All driven by a single-minded passion to empower people with the confidence, the right gear and ability to provide kai for themselves and their wider communities indefinitely. It’s inspiring to find kaupapa-driven businesses like this, and not surprising to see it thriving when it’s built as it is on the stuff that matters.. No one’s saying it’s easy, but neither did anyone ever say it was meant to be, eh… Thanks for doing what you’re doing Dion and Reremoana – hearty as, you two!

You can follow the adventures of the Coasty Kidds whānau on Instagram @coasty_kidds and Facebook @coastykidds.

Story by Sarah Cleave

Photographs supplied by Coasty Kidds

Dylan Haley – Far Out! Film Night

Meet Dylan Haley, a guy with an infectious laugh and the organiser of the monthly Far Out Film Nights at the Dome Cinema.

Dylan grew up in Berkeley, California, a city well-known for its liberalism. An epicentre of the anti-Vietnam war and Free Speech movements of the 60’s in the US, Berkeley has kept that tradition of radical politics and challenging the status quo to this day. “It’s a pretty groovy place” says Dylan that most people born there never leave. But Dylan did leave, initially to go to art school in New York and then to Los Angeles to “surround himself with artists”.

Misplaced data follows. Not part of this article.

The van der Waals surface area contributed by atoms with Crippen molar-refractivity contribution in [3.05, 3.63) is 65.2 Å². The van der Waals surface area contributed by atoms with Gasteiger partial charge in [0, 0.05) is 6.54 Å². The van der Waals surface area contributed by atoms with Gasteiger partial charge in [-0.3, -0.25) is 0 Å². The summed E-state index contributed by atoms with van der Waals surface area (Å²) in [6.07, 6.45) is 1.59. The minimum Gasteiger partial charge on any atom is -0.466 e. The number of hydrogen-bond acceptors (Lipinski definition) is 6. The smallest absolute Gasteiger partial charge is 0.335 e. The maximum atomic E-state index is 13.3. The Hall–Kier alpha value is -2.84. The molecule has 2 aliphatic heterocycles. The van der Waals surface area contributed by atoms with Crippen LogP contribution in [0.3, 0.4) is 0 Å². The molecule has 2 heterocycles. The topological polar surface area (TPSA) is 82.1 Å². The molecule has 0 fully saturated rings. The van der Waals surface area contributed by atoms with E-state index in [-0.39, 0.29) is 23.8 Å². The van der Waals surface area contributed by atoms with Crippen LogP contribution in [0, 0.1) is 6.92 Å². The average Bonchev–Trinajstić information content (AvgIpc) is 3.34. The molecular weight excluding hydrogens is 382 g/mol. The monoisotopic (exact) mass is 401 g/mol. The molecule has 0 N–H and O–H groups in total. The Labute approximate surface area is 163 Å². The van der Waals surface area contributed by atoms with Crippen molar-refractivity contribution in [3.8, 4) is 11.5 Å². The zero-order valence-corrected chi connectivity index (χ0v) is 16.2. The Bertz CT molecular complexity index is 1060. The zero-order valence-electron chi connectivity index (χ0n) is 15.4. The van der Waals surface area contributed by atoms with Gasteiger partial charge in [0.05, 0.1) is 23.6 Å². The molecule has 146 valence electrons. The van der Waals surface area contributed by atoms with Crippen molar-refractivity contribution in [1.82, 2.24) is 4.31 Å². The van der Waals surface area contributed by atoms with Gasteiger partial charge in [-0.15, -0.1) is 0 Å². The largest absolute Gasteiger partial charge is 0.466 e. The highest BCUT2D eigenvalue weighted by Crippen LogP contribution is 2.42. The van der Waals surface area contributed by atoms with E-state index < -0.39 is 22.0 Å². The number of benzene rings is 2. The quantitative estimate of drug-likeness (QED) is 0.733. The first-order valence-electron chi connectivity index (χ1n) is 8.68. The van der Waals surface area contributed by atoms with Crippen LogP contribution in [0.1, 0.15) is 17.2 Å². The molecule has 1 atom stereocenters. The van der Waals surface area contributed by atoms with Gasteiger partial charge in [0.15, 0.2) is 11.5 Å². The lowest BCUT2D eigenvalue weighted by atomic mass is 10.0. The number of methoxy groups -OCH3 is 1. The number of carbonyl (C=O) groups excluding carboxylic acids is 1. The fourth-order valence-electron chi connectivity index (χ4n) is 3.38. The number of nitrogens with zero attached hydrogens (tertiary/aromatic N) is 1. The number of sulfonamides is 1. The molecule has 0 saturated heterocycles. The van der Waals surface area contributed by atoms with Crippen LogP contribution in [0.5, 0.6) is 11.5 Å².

It was while he was living in L.A. that Dylan met Sarah, a Kiwi lass who had ended up immersed in the music industry, starting out DJing in bars and moving into music licencing, with a role placing music in film and Television.

Whilst Dylan still sometimes feels as if being here in Gisborne is some kind of happy accident, the pair made a conscious decision to ditch the rat race and find a place to raise a family of their own. With Sarah’s family all living here, Gisborne was that perfect place and Dylan reckons that in some ways Gisborne and Berkeley share a similar vibe in some ways; a special kind of soul that you don’t just find anywhere.